Need fix now
Dismissing the Democratic Labour Party’s manifesto as containing measures, which though seemingly “romantic”, were medium term in nature, the man in charge of the Barbados Labour Party’s alternative, economist Clyde Mascoll, said the BLP’s was better because it offered immediate relief.
He made the comparison tonight during a Redman’s Village mass meeting held in support of BLP St. James Central candidate Kerrie Symmonds.
Mascoll, the BLP’s lead spokesman on economic matters, said a manifesto should contain a realistic set of policies and an indication of how they would advance.
And he noted that while the DLP might be able to talk about pillars of growth for an economy, society and development, it was extremely important to immediately deal with “the small things” affecting people.
“Therefore the real difference between the manifestos of the Barbados Labour Party and that of the Democratic Labour Party is simply that we have identified that there are things in this country that have to be addressed immediately before we can talk about transforming our society and our economy,” he said.
“In this regard, we have been able to determine that measures must first be put in place to address the cost of living, measures must also be put in place to address tax relief, measures must be put in place to give Barbados greater spending power, and measures must be put in place to restore confidence to Barbadians and the Barbadian business people.
“Barbadians are worse off today than they were in 2007… Any manifesto worth reading must first of all address the immediate needs of the citizens of the country.”
The former minister said unlike the DLP, the BLP’s manifesto had identified core policies, including the cost of living, restoration of fiscal prudence, putting money in Barbadians’ pockets, an incomes policy and the need to address energy policy.
As far as the cost of energy and electricity was concerned, Mascoll said the BLP would offer immediate relief.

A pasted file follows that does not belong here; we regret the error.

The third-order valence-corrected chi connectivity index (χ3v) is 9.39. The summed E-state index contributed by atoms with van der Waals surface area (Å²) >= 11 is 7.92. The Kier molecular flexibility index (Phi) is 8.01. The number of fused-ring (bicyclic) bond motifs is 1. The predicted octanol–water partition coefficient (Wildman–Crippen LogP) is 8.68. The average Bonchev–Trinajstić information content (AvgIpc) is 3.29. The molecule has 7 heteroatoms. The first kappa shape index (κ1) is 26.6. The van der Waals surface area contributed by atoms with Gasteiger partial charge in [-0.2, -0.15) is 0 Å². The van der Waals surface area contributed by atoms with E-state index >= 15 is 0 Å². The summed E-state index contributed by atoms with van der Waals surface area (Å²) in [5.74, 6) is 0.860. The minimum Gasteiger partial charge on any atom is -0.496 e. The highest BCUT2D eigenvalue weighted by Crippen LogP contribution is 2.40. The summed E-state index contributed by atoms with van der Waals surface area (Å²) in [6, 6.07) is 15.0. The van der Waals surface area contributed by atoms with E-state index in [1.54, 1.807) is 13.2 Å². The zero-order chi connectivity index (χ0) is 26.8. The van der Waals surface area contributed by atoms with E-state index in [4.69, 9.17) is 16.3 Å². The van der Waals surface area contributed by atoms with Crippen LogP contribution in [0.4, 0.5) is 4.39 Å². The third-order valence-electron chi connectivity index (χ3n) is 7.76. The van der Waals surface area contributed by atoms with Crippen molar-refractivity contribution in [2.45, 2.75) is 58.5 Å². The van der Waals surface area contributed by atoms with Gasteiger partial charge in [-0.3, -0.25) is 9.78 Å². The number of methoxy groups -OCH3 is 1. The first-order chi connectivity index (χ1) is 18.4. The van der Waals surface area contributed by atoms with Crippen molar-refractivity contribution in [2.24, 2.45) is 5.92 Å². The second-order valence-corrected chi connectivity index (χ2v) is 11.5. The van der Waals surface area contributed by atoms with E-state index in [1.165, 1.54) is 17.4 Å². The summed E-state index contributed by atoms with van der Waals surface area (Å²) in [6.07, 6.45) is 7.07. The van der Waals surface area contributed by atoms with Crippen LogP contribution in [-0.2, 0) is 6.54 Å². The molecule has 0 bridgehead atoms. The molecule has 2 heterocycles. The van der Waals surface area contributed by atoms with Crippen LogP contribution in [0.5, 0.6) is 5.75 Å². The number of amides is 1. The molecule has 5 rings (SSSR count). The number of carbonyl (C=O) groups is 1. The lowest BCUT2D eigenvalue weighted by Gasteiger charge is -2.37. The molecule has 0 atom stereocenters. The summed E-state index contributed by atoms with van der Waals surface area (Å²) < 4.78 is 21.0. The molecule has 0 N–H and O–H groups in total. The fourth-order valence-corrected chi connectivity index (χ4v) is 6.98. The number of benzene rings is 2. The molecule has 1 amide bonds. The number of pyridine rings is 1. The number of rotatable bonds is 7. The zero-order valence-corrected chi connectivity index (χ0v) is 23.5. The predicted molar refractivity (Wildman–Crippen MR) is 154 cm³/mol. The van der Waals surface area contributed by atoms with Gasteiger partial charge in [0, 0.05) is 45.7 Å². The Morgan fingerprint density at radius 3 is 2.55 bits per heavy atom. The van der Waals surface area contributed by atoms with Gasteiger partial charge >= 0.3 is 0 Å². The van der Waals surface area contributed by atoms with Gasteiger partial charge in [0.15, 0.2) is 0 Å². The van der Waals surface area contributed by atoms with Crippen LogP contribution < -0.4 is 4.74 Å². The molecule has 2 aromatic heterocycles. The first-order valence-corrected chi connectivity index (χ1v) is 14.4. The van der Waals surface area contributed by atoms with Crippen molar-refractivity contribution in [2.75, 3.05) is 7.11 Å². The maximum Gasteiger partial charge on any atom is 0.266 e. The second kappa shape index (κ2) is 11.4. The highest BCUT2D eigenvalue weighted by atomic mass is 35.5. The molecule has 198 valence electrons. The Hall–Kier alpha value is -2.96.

“While I accept the need to move towards some kind of alternative energy, I am telling you that it sounds romantic to me, … but the first need … is to make sure that energy costs are falling rather than rising,” he said.
“So that any measure, even to ensure that renewable energy is to become a sustainable part of the economy, is to ensure that some relief is passed on to the people in the form of lowering prices.” The same held true as far as people coping with increased taxes and frozen salaries, he noted.
“I would hardly see anyone in the crowd who can raise their hand and tell me that they have seen an increase in salary over the last four to five years that will match the increase in cost of living of 30 per cent…,” he stated.
“I come to you tonight therefore to tell you that the Democratic Labour Party has to be prosecuted first and foremost on the galloping cost of living, the high unemployment … and the rising national debt before we can even begin to think about any manifesto programmes and policies.
“We bring hope to you because we have sat down, done the research to ensure that we can give you back some tax relief without causing any harm to our fiscal affairs.”
He said the BLP was “in a position where we can make a difference because we have studied the matters affecting Barbados”. (SC)